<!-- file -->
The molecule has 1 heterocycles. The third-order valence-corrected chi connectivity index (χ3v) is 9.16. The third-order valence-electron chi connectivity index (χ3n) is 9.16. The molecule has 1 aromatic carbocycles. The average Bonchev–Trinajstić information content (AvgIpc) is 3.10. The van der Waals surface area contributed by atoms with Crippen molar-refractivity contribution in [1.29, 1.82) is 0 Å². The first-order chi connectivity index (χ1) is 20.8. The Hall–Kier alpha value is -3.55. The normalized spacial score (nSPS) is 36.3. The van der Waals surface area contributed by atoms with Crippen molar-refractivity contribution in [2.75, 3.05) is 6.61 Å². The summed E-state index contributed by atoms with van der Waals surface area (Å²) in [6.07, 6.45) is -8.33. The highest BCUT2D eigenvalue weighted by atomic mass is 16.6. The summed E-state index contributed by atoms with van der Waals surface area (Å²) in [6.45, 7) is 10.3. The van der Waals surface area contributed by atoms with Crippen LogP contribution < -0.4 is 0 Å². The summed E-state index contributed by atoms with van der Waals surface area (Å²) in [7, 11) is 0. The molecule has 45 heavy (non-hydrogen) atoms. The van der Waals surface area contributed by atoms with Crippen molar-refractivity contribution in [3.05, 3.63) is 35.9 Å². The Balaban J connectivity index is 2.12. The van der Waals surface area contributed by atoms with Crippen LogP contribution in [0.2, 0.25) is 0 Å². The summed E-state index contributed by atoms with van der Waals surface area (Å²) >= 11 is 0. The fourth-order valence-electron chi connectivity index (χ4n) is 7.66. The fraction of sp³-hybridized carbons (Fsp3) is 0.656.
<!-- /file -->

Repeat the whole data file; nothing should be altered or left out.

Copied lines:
The molecule has 1 heterocycles. The third-order valence-corrected chi connectivity index (χ3v) is 9.16. The third-order valence-electron chi connectivity index (χ3n) is 9.16. The molecule has 1 aromatic carbocycles. The average Bonchev–Trinajstić information content (AvgIpc) is 3.10. The van der Waals surface area contributed by atoms with Crippen molar-refractivity contribution in [1.29, 1.82) is 0 Å². The first-order chi connectivity index (χ1) is 20.8. The Hall–Kier alpha value is -3.55. The normalized spacial score (nSPS) is 36.3. The van der Waals surface area contributed by atoms with Crippen molar-refractivity contribution in [2.75, 3.05) is 6.61 Å². The summed E-state index contributed by atoms with van der Waals surface area (Å²) in [6.07, 6.45) is -8.33. The highest BCUT2D eigenvalue weighted by atomic mass is 16.6. The summed E-state index contributed by atoms with van der Waals surface area (Å²) in [6.45, 7) is 10.3. The van der Waals surface area contributed by atoms with Crippen LogP contribution < -0.4 is 0 Å². The summed E-state index contributed by atoms with van der Waals surface area (Å²) in [7, 11) is 0. The molecule has 45 heavy (non-hydrogen) atoms. The van der Waals surface area contributed by atoms with Crippen molar-refractivity contribution in [3.05, 3.63) is 35.9 Å². The Balaban J connectivity index is 2.12. The van der Waals surface area contributed by atoms with Crippen LogP contribution in [0.2, 0.25) is 0 Å². The summed E-state index contributed by atoms with van der Waals surface area (Å²) >= 11 is 0. The fourth-order valence-electron chi connectivity index (χ4n) is 7.66. The fraction of sp³-hybridized carbons (Fsp3) is 0.656.